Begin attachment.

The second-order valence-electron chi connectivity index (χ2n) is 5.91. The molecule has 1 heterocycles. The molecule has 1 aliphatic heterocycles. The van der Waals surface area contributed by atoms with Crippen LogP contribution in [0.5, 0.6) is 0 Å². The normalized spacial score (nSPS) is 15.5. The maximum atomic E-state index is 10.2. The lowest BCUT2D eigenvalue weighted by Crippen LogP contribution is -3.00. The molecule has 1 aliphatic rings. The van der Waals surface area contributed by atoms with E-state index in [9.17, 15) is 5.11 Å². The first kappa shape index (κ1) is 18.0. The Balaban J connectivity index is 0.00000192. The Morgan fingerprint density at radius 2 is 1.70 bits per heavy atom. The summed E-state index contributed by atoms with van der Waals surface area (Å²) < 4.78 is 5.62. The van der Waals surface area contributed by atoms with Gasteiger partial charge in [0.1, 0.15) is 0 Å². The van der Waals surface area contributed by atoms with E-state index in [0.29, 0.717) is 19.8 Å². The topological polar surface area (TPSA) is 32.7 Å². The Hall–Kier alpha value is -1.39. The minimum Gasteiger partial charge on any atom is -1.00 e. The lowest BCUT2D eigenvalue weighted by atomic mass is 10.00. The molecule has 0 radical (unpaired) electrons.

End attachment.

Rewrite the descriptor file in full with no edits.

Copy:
The second-order valence-electron chi connectivity index (χ2n) is 5.91. The molecule has 1 heterocycles. The molecule has 1 aliphatic heterocycles. The van der Waals surface area contributed by atoms with Crippen LogP contribution in [0.5, 0.6) is 0 Å². The normalized spacial score (nSPS) is 15.5. The maximum atomic E-state index is 10.2. The lowest BCUT2D eigenvalue weighted by Crippen LogP contribution is -3.00. The molecule has 1 aliphatic rings. The van der Waals surface area contributed by atoms with E-state index in [9.17, 15) is 5.11 Å². The first kappa shape index (κ1) is 18.0. The Balaban J connectivity index is 0.00000192. The Morgan fingerprint density at radius 2 is 1.70 bits per heavy atom. The summed E-state index contributed by atoms with van der Waals surface area (Å²) < 4.78 is 5.62. The van der Waals surface area contributed by atoms with Gasteiger partial charge in [0.1, 0.15) is 0 Å². The van der Waals surface area contributed by atoms with E-state index in [0.29, 0.717) is 19.8 Å². The topological polar surface area (TPSA) is 32.7 Å². The Hall–Kier alpha value is -1.39. The minimum Gasteiger partial charge on any atom is -1.00 e. The lowest BCUT2D eigenvalue weighted by atomic mass is 10.00. The molecule has 0 radical (unpaired) electrons.